The $150 Million Machine Keeping Moore’s Law Alive

Gordon Moore, an electronic engineer and founder of Intel, wrote an article in 1965 for Electronics' 35th anniversary issue. It included an observation that has since had a life of its very own. Moore wrote that the number and complexity of silicon chips had nearly doubled every year since 1965. He predicted this trend would continue.
Moore revised his estimate a decade later to include two years instead of one. Moore's law has been questioned in recent years. However, new manufacturing innovations and innovative chip design innovations have maintained it on track.

EUV employs some remarkable engineering to reduce the wavelength of light needed to make chips. It should continue this streak. This technology will make it possible to create more advanced smartphones and cloud-based computers as well as for other key areas of emerging technology like artificial intelligence and biotechnology. Del Alamos claims that Moore's law is dead. It will continue for quite some time, I believe.

The recent chip shortage, caused by economic shock waves and pandemics, has made ASMLs products central to a geopolitical battle between the US, China. Washington makes it a top priority to prevent China from accessing the machines. ASML claims it has not shipped any machines to China despite US government pressure.

Will Hunt, a Georgetown University research analyst who studies the geopolitics and chipmaking, said that you can't make cutting-edge chips without ASMLs machines. It is very difficult to access this information because it takes years and years to experiment and tweak things.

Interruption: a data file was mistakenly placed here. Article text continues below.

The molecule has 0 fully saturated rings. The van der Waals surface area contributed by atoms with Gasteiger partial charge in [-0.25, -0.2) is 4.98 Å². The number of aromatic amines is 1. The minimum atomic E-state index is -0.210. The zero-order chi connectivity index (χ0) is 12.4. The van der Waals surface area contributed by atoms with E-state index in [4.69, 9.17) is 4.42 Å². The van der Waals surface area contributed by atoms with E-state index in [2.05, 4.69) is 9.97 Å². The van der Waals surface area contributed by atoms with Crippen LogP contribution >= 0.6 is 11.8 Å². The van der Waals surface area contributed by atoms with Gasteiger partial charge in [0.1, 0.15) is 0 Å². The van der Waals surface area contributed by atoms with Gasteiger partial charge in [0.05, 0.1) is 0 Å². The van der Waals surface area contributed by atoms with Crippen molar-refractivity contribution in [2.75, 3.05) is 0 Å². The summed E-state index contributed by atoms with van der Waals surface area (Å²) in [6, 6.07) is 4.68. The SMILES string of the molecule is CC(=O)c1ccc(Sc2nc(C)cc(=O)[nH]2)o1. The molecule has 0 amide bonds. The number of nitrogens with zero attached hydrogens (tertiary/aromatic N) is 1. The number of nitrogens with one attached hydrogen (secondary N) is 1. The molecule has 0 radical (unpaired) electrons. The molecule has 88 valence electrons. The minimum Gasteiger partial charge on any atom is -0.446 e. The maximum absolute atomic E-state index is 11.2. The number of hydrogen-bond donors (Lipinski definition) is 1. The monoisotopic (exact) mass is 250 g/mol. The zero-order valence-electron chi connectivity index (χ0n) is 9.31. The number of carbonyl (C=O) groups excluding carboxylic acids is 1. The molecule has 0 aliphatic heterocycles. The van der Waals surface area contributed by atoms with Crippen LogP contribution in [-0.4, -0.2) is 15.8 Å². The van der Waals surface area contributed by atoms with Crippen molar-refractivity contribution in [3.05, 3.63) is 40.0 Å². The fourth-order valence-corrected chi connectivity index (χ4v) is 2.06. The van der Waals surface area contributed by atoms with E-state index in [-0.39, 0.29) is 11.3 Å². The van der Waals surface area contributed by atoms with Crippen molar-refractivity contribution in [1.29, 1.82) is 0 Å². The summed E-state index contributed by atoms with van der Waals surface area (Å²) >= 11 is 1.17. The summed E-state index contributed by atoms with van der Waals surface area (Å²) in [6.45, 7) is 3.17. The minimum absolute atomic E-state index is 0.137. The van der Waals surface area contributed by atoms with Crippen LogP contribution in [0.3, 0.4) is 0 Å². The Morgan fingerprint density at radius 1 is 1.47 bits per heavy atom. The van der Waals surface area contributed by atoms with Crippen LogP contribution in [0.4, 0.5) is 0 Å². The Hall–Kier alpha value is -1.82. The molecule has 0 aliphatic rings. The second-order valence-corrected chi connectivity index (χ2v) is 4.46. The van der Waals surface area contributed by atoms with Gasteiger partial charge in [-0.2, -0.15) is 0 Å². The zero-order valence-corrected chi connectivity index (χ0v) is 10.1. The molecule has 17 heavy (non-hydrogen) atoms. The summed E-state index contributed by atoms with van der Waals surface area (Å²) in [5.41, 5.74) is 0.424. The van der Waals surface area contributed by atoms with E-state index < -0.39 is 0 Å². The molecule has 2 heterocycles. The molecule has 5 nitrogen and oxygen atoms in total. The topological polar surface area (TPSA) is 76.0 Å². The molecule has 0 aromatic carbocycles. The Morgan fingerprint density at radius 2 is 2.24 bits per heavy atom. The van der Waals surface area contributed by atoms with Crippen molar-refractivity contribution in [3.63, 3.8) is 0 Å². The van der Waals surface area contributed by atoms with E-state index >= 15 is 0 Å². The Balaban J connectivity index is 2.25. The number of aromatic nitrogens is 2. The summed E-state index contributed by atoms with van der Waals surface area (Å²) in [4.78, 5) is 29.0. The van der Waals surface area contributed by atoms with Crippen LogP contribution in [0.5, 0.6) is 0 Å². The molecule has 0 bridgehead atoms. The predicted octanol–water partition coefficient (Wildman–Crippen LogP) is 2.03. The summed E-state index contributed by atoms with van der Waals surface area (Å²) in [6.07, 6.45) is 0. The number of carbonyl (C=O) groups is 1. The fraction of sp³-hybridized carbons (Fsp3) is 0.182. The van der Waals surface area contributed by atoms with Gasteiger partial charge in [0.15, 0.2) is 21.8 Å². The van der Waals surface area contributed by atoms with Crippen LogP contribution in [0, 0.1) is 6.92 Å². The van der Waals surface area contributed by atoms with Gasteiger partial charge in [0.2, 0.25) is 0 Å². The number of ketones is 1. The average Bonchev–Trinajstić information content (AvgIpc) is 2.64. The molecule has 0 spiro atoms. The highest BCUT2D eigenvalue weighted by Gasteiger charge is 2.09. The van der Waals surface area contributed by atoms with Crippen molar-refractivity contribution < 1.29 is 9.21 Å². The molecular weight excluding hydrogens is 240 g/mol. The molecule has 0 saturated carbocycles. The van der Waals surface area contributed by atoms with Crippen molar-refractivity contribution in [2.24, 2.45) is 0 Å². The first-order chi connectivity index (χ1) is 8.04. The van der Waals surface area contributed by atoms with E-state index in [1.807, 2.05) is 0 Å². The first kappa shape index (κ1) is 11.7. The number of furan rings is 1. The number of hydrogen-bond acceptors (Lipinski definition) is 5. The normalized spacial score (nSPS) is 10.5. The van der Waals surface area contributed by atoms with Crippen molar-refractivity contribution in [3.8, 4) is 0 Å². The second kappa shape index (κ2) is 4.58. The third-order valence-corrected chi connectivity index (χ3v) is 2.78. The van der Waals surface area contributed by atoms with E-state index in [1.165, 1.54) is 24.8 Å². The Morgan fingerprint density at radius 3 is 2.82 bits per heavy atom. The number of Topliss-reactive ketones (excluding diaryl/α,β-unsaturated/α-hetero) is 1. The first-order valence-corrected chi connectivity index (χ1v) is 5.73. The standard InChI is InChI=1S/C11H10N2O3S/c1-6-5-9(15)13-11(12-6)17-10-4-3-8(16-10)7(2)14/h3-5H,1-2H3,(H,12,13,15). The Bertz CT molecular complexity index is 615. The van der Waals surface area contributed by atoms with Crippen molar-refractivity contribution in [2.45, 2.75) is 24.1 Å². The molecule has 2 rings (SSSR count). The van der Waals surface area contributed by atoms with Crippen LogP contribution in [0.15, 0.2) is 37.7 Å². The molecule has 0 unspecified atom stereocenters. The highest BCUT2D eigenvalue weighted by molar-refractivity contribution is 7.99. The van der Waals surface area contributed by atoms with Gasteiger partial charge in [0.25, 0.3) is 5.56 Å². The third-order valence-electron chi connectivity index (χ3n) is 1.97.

He says that each component of an EUV machine is extremely complex and sophisticated.

Microchips are already made with some of the most sophisticated engineering ever created. The basic structure of a chip is a cylindrical piece of crystalline silicon. It is then sliced into thin wafers and coated with light-sensitive material. Finally, the wafers are exposed to pattern light repeatedly. Chemically etching away the parts of silicon that are not affected by light reveals the intricate details of a chip's structure is then possible. Each wafer can then be chopped into individual chips.

Because electrons move more efficiently through smaller electronic parts, shrinking the components of a chip is the best way to get more computing power from a piece. Additionally, packing more components into a chip can increase its computational capacity.

Moores law has been reaffirmed by many innovations, including new chip and component designs. IBM demonstrated a new type of transistor in May that is sandwiched inside silicon like a ribbon. This will allow for more components to fit into a chip while maintaining the same resolution as the lithography.

However, chip manufacturing is now possible by reducing the wavelength used for chip manufacturing. This has been a key step towards miniaturization and advancements since the 1960s. The visible-light-based machines were eventually replaced by systems that use near-ultraviolet. This allowed for smaller features to be etched into the chips.

In the 1990s, a consortium of companies, including Motorola and Intel, began to study EUV as the next step for lithography. ASML joined the consortium in 1999 and, as a leader in lithography technology development, worked to create the first EUV machines. Extreme ultraviolet (or EUV) allows for a shorter wavelength of light (13.5 Nanometers) than deep ultraviolet (193 nanometers), which was the original lithographic method.

It's a revolutionary product. Jess del Alamo at MIT

It has taken decades to resolve the engineering problems. The problem of producing EUV light is not a new one. The ASMLs method uses high-power lasers to direct droplets of tin at 50,000 times per sec to produce high-intensity, high-power light. The system uses mirrors with special coatings instead of lenses that absorb EUV frequencies. ASMLs machine uses EUV light to bounce off multiple mirrors, before it passes through the reticle. This moves with nanoscale precision in order to align the layers of silicon.

According to David Kanter (chip analyst at Real World Technologies), nobody really wants EUV. It's only 20 years late and 10X more expensive than expected. It's the only tool that you have if you want to create dense structures.